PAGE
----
February 10, 2014Print : Sports
SOCHI, Russia: Irene Wust upset defending champion Martina Sablikova of the Czech Republic to win the women’s 3,000 metre Olympic title on Sunday and hand the Dutch their second speedskating gold of the Sochi Games.
Wust clocked four minutes, 0.34 seconds over the seven-and-a-half laps at the Adler Arena in the 13th of 14 heats to eclipse the previous best mark set by Sablikova by 1.6 seconds.
Olga Graf, skating in the 10th heat and roared on by a passionate home crowd, finished a surprise third with a time of 4:03.47 to give hosts Russia their first medal of the Sochi Games.
Graf punched the air in delight upon realising her time but her expression turned to slight embarrassment shortly after as she unzipped her suit to the waist before suddenly realising and grabbing the zip edges to protect her modesty.
That mark was first beaten by Sablikova, wearing eye catching gold blades, and the slight Czech threw her hands in the air upon crossing the line with a strong finish.
Snowboarder Jenny Jones secured Britain’s first-ever Olympic medal on snow on Sunday when the 33-year-old took bronze in a nerve-shredding slopestyle final.
“It’s ridiculous! That’s me! That’s me! From Bristol!,” a jubilant Jones told reporters when informed of her feat.
American Jamie Anderson took gold with a mighty 95.25 with Finland’s Enni Rukajarvi was second on 92.50 but nobody else was able to dislodge Jones from her podium spot.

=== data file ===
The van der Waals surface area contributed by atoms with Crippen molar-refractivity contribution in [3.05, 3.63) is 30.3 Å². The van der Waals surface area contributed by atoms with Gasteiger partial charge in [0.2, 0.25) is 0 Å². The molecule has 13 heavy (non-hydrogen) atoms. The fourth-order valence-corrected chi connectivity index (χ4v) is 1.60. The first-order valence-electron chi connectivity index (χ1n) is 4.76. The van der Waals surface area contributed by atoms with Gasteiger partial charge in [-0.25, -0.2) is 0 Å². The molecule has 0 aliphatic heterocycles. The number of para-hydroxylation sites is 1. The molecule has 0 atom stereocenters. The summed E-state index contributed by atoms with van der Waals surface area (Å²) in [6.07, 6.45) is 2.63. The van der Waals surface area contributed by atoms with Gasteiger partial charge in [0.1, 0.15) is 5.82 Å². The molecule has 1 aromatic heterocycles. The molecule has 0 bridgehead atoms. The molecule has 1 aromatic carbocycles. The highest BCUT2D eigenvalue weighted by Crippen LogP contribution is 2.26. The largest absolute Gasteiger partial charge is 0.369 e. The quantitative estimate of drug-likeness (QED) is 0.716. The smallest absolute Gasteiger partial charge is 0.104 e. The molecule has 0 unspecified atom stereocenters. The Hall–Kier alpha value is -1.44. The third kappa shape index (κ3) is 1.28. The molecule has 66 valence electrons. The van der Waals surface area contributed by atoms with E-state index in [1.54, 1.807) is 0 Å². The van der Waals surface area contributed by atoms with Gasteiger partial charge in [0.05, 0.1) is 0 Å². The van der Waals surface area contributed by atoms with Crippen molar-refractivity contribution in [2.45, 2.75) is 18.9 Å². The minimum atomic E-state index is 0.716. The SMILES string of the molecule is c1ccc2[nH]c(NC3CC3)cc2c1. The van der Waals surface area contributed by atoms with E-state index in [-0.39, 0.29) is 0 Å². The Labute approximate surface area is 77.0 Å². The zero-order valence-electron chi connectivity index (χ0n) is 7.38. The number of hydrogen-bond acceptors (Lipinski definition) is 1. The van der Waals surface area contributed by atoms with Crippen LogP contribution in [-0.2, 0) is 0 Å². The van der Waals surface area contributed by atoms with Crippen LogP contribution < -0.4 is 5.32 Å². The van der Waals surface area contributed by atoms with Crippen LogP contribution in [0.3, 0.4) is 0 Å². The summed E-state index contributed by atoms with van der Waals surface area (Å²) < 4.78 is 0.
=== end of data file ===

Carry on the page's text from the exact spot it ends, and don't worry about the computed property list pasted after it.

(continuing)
The British bronze medal winner’s snowboarding odyssey has taken her from an inauspicious start on a dry slope in Churchill to an Olympic podium finish.
“I started snowboarding when I was about 16, 17, at Churchill Dry Slope. I had my first half-hour lesson with my brothers,” she told a news conference.
“I didn’t learn much but I enjoyed it. I decided to go and work as a chalet maid so that I could snowboard more often.”
In a tense final full of thrills and spills — including a helmet cracked in a heavy crash by Czech Sarka Pancochova — Jones, second on the start list, made a beautifully clean second run to move into the lead with a score of 87.25.
She then faced an agonising wait as she watched the next 10 competitors try to take it away from her.
“It was so difficult waiting. I thought I did my best run and landed it as best as I could,” she said.
All Britain’s previous Winter Olympic medals have come in events such as figure skating, bobsleigh and skeleton. Alain Baxter did win a bronze in the men’s slalom in the 2002 Games but he was stripped of the medal for a doping offence.
Switzerland’s Dario Cologna picked the perfect time to rediscover his fitness and form as he surged to victory in a protest-hit cross-country skiathlon.
Cologna, who earlier this week was still walking with a splint on an injured right ankle, attacked with less than a kilometre left in the 30km race to finish ahead of Swede Marcus Hellner.
Norway’s overall World Cup leader Martin Johnsrud Sundby pipped Russian Maxim Vylegzhanin in a scramble on the line for bronze, prompting the Russian team to file a protest against the result, claiming that Sundby has cut across his opponent.
The protest was rejected but the International Ski Federation (FIS) said in a statement that Sundby had been given “a written reprimand for a corridor rules infraction”.
“I was tired by the end of the race and I had fog in my glasses,” the Norwegian told a news conference.
“Maybe I left my line a little bit but I don’t think it changed anything. I’m sorry about that.”
Russia, however, are likely to appeal the decision.
“The Russian Olympic Committee wants to appeal before the Court of Arbitration for Sport,” Russian ski federation president Elena Vyalbe said in a statement on the Russian Olympic team website.
Cologna, the 15km freestyle Vancouver Olympics champion, sustained an ankle injury while jogging just before the season started and returned to the World Cup circuit last weekend.